One of these days, I’ll actually attend the Ig Nobel prize ceremony, which is held every year at Harvard University’s Sanders Theater. The awards honor “improbable” research, which is research that “makes people laugh and then think.” In other words, this is pretty much the best kind of science out there.
The awards are given by an organization called Improbable Research, which also publishes a magazine called the Annals of Improbable Research. The Ig Nobels honor the best of this kind of study. This year, the winners really ran the gamut (as they always do), offering research on everything from how reindeer respond to humans masquerading as polar bears to the cognitive processes of people who see Jesus in their toast. I’m pretty sure I’ll never write another sentence quite as interesting as that one.
It seems silly to start anywhere but the Jesus toast, so here goes. Kang Lee is a psychologist from the University of Toronto who has been fascinated by the subject of face pareidolia, which is when people believe they see Jesus or Mary or whomever on their toast or tortilla or in the clouds. People who claim to see these images are often mocked and/or thought to be a little unhinged, but Lee’s research supports the idea that this phenomenon is actually pretty common and is due to the brain’s wiring, not to an individual’s grip (or lack thereof) on reality. His study suggests that people’s brains are specially wired to identify faces. The frontal cortex, which is the part of the brain responsible for our expectations, communicates with the posterior visual cortex, which connects expectation with reality—in this case, melding external stimuli into something familiar. People’s expectations can actually dictate what they see. According to Kang, “believing is seeing.”
One winner that particularly resonates with me is about the “relationship between cat bites and human depression.” This study relied on data mining, and then attempted to correlate the results. The sample size was 1.3 million patients, 750 of whom had cat bites, 1108 of whom had dog bites, and 117,000 of whom were depressed. Of the patients with cat bites, 41.3% suffered from depression, while only 28.7% of the dog-bitten patients did. Interestingly, 85.5% of the patients with both cat bites and depression were females (64.5% of the patients with cat bites and depression were women). Crunching the numbers reveals that a woman bitten by a cat had a 47% chance of being diagnosed with depression if she got bitten by a cat. Huh. The study admits that there’s no causal link between the data—it can’t prove that owning a cat or getting bitten by a cat actually causes depression, although I think it’s reasonable to assume that if you own a cat who’s enough of an asshole to really bite you, you either don’t or won’t feel awesome.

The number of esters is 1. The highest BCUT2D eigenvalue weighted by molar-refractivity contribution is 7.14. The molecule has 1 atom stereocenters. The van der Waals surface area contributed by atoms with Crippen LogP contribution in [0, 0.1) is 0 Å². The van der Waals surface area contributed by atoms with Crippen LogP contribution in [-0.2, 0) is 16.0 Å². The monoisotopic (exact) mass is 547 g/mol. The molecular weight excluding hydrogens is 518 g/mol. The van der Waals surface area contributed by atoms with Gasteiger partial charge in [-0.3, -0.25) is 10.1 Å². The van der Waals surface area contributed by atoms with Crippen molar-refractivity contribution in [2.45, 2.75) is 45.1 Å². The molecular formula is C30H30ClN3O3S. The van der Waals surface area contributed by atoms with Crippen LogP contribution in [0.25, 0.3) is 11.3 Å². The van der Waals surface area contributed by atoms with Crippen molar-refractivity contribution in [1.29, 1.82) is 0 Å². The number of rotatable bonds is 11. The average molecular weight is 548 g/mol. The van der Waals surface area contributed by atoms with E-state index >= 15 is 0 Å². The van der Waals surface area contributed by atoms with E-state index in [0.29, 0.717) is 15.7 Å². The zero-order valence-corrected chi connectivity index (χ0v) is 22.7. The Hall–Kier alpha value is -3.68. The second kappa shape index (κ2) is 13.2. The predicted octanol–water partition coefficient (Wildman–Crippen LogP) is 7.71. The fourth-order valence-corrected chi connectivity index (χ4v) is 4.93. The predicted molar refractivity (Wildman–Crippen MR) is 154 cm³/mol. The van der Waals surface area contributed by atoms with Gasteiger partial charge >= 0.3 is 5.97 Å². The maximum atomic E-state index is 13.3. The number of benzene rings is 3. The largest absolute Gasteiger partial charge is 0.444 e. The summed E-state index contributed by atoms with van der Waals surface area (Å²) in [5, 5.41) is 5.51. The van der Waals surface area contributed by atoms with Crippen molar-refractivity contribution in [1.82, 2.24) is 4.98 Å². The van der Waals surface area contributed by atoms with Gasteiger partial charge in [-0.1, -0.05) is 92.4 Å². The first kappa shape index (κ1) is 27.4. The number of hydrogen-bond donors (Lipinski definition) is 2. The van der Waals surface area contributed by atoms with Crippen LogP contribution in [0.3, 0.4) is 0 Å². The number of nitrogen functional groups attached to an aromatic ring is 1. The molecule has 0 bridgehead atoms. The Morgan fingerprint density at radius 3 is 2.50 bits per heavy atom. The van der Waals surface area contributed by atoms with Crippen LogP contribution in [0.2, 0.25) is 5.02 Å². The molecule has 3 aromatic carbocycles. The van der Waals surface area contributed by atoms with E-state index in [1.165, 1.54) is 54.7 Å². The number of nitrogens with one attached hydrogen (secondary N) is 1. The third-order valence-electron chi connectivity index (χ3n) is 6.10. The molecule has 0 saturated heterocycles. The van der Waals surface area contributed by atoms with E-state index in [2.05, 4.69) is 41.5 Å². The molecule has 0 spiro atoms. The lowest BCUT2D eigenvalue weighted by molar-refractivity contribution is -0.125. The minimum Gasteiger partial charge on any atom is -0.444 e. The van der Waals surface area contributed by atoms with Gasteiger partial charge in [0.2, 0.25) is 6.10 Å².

I was happy to see that GFR had previously covered one of the winners—a study about how dogs line up with the Earth’s geomagnetic field when they crap. But I’m sorry we missed the one about folks dressing up as polar bears to test reindeers’ reactions. That study was trying to gain insight into the interactions between reindeer and polar bears in the Arctic. As temperatures climb, polar bears are widening their territory in search of food, and it turns out that people dressed as polar bears scared the reindeer less than people dressed in dark-colored hiking clothes.
These recipients are just the tip of the iceberg. You can find a full list of the winners HERE, all of which fulfill the “laugh then think” mandate.